1. We will be getting COVID tests for employees on a need basis, and when available. There is still a shortage of test kits + medical staff in testing laboratories, so we will be focusing on employees that are recovering from COVID, employees that are showing symptoms, and employees that have traveled recently.
  2. Our Strategic Projects Manager Nitu Choudhary is working on booking vaccination appointments for all employees as they become available. At the moment vaccines are in short supply, with only a handful of employees having received a first dose.
  3. WORK+SHELTER employees will be working in two 7-hour shifts instead of one shift in order to better social distance. Shifts will not overlap in order to ensure groups do not intermingle. Between our two neighboring facilities, everyone will have ample social distancing space.
  4. Attendance is capped to avoid overcrowding.
  5. All employees will fill out + sign COVID symptom screening forms before each shift as well as complete daily temperature checks.
  6. Employees who are able to work from home will continue to work from home.
  7. Our facilities will be cleaned and sanitized between shifts and at the end of every day.
  8. We will ensure employees are taking proper safety precautions at home + outside of work, and have advised to avoid travel unless extremely urgent.

We are working to obtain a third space so more women are able to come back to work while maintaining proper social distancing. Your donations have been extremely helpful in this process, but we still have to navigate some difficult bureaucratic obstacles before we achieve this goal.



Production of current orders will resume in the order they were placed or as discussed with our team. We will continue to update all clients on current order progress and expected delivery dates as it comes up. If you have any questions about your current order, please reach out to our team at [email protected] or schedule a meeting with us.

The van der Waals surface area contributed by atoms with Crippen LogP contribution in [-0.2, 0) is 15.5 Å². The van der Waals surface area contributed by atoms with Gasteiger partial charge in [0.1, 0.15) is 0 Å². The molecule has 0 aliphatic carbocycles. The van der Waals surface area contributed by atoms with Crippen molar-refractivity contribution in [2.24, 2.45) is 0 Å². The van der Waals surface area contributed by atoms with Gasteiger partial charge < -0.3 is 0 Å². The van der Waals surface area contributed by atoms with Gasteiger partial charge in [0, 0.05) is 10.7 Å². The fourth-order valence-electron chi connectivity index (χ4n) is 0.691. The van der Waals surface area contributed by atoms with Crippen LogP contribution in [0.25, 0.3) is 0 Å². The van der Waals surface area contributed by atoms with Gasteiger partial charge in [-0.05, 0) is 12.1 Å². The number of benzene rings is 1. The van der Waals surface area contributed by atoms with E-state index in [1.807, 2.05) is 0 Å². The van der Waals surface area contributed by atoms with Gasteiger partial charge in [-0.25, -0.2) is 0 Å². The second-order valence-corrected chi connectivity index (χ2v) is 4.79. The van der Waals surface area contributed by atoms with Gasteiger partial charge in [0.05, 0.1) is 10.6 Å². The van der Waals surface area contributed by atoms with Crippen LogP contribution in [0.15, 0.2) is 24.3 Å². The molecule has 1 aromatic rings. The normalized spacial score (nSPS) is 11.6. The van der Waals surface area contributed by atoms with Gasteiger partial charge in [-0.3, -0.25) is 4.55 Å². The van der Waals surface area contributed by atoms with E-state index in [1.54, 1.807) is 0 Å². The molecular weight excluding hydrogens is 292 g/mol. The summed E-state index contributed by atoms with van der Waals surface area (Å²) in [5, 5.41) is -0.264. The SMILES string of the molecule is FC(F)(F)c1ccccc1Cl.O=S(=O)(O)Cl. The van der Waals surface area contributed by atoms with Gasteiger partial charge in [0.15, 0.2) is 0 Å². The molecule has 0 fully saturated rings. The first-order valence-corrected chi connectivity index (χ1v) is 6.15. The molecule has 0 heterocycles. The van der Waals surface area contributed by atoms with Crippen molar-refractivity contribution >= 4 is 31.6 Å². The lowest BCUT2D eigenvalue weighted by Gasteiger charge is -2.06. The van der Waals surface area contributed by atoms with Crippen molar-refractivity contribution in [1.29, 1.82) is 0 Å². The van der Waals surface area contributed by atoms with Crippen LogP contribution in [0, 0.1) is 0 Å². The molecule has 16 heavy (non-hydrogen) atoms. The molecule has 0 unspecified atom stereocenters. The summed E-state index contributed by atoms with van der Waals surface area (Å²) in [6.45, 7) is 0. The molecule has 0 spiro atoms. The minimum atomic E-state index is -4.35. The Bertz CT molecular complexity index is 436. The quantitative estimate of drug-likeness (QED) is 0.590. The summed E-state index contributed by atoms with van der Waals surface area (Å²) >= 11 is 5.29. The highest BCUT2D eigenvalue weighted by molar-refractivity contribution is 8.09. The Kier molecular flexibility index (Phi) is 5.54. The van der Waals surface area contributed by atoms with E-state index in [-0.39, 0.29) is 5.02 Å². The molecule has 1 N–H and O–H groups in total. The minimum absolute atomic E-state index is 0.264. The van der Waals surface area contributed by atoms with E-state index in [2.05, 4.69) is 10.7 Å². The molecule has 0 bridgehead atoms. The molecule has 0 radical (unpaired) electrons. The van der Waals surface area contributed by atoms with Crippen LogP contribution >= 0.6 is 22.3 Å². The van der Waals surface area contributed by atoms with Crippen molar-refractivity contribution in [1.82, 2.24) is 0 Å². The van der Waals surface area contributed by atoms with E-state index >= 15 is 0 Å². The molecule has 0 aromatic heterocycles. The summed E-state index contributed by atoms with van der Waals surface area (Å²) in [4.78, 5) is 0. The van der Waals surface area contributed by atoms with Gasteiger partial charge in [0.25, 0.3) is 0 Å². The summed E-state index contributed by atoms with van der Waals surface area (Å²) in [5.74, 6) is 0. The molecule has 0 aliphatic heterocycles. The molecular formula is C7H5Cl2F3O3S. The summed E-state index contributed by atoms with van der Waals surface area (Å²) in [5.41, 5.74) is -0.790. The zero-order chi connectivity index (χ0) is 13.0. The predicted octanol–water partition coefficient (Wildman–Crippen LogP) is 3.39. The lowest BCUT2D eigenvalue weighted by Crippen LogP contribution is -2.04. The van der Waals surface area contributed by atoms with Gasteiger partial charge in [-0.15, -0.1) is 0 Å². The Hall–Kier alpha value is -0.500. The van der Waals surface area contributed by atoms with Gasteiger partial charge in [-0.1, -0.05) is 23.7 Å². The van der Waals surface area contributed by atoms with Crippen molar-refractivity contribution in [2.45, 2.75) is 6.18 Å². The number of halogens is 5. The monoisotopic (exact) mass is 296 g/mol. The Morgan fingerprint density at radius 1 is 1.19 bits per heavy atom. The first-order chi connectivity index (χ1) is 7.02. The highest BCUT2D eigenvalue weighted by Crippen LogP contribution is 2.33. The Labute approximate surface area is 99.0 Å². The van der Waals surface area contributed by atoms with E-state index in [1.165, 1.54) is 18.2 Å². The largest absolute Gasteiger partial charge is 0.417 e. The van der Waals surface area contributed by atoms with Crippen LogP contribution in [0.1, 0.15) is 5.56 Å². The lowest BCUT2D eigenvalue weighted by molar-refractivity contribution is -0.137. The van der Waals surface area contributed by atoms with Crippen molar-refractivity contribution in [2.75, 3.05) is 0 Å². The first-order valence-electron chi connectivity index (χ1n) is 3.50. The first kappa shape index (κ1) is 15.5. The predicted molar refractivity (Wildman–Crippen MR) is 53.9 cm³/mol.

Finally, we are accepting new orders! If you’d like to learn more about working with us, check out these blogs:

How W+S Brings Your Custom Product Designs to Life

Where W+S Sources Our Fabrics

Customize Your Products With WORK+SHELTER


Thank you for your support as we work to open safely. We appreciate you.

Photos Courtesy of The New York Times


Since starting WORK+SHELTER nearly 10 years ago I’ve never gone more than about 6 months between trips to Delhi. So you can bet that I was both nervous but very, very eager to return after getting vaccinated earlier this summer, ending a 1.5 year long pandemic related hiatus.

Here are updates from what I personally saw on the ground:

+ When I arrived to Delhi in early July only one of our employees had received their first vaccine dose. By the time I left nearly 80% had received theirs.

+ Your donations (over $33,000!) are still being put to work, covering wages for those recovering from vaccines or sickness.

+ We moved production into our third space, allowing the women more space to socially distance, and streamlining production so we’re able to more efficiently produce orders.

+ We visited new suppliers to scout out more eco-friendly textiles for both our designer and promotional products clients.

+ The team is learning. It was especially incredible for me to see one of our seamstresses, Seema Devi, acting as a junior level manager. She started working with us cutting threads off of sewn goods, but is now managing complex cutting orders on her own.

Witnessing the progress at our center was a deeply affirmative experience for me. We show up to the bigger goal of making our industry a more ethical place every day – but seeing the tens of thousands of pieces of organic, ethically sewn goods is another matter – the impact was, and is, visible.




MAY 2021

As COVID-19 continues to be a global concern, we felt it was important to provide some updates on how it continues to affect our team and our operations, especially our center located in Delhi, India.


The first call Theresa (our CEO & Founder) got from India on Friday April, 30th began with heartbroken crying.

“People are dying everywhere!” Nitu, one of our two India head managers, shared.